Those are not my words. Those are the words of Democratic Rhode Island General Treasurer, and candidate for Governor, Frank Caprio.
As reported by The Providence Journal:
Within a year, the taxpayer cost of providing public employee pensions will increase again — and substantially — despite the latest cut by lawmakers in the size of the annual cost-of-living increases the state provides its retired workers and public school teachers….
State and local taxpayers will have to increase the amount they contribute toward teacher pensions from 19.01 percent of payroll to 22.32 percent, according to the rundown the state’s actuaries at Gabriel Roeder Smith & Co. provided the retirement board last week.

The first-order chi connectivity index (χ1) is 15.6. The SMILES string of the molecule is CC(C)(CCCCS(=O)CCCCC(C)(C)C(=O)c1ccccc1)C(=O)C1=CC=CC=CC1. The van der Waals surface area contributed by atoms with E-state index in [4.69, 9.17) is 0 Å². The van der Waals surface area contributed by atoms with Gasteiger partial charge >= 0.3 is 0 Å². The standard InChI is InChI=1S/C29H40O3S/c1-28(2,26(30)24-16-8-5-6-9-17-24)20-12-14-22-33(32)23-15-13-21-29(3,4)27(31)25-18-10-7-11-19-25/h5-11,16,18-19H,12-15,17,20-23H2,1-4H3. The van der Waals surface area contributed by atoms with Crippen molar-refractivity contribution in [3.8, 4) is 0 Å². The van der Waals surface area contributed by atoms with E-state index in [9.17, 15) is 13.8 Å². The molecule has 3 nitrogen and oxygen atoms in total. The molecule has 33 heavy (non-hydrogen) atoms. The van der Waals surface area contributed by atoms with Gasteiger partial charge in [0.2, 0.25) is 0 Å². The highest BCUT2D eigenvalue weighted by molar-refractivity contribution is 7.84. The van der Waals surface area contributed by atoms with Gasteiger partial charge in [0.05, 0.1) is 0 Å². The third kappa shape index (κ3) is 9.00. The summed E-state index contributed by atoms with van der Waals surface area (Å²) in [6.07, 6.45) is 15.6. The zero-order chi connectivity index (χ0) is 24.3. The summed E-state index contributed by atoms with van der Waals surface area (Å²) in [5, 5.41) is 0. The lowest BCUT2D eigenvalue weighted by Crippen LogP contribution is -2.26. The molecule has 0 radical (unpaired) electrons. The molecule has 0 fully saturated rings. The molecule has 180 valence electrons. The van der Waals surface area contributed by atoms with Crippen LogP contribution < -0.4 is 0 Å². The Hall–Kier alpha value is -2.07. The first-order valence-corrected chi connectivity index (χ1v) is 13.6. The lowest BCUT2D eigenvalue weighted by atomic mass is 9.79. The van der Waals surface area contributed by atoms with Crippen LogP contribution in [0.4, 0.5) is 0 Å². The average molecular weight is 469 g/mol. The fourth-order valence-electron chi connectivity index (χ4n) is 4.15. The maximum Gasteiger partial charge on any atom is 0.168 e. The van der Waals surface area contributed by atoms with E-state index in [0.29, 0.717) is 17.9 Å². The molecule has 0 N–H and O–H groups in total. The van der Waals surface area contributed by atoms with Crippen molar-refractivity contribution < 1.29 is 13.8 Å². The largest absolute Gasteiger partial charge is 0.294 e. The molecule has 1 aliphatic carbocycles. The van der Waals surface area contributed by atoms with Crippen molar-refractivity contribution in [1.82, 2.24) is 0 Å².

Since the employees’ own contributions are locked in by law at 8.75 percent for state workers and 9.5 percent for teachers, there is currently nowhere else for the state — and the cities and towns that share the cost of the teacher pensions — to go….
In a brief interview on Monday, Democrat Caprio said his views haven’t changed since April when he said Rhode Island cannot afford the lifetime pensions it has promised tens of thousands of public employees.
He said he ultimately wants to move all active employees into a combination 401(k)-style and fixed-pension system modeled after the hybrid plan offered to federal employees.
The state would not strip workers of pension benefits they’ve already earned and employees could choose not to pay into their 401(k)s….
“The old way is choking the state,” he said at the time.
Will Caprio be accused of being a union buster or anti-worker, which are the epithets frequently thrown at those of us who have warned that reform needs to be undertaken promptly and extensively.
Instead of encouraging reform, the Obama administration is using Stimulus funds and seeking emergency funding to prop up unsustainable state budgets.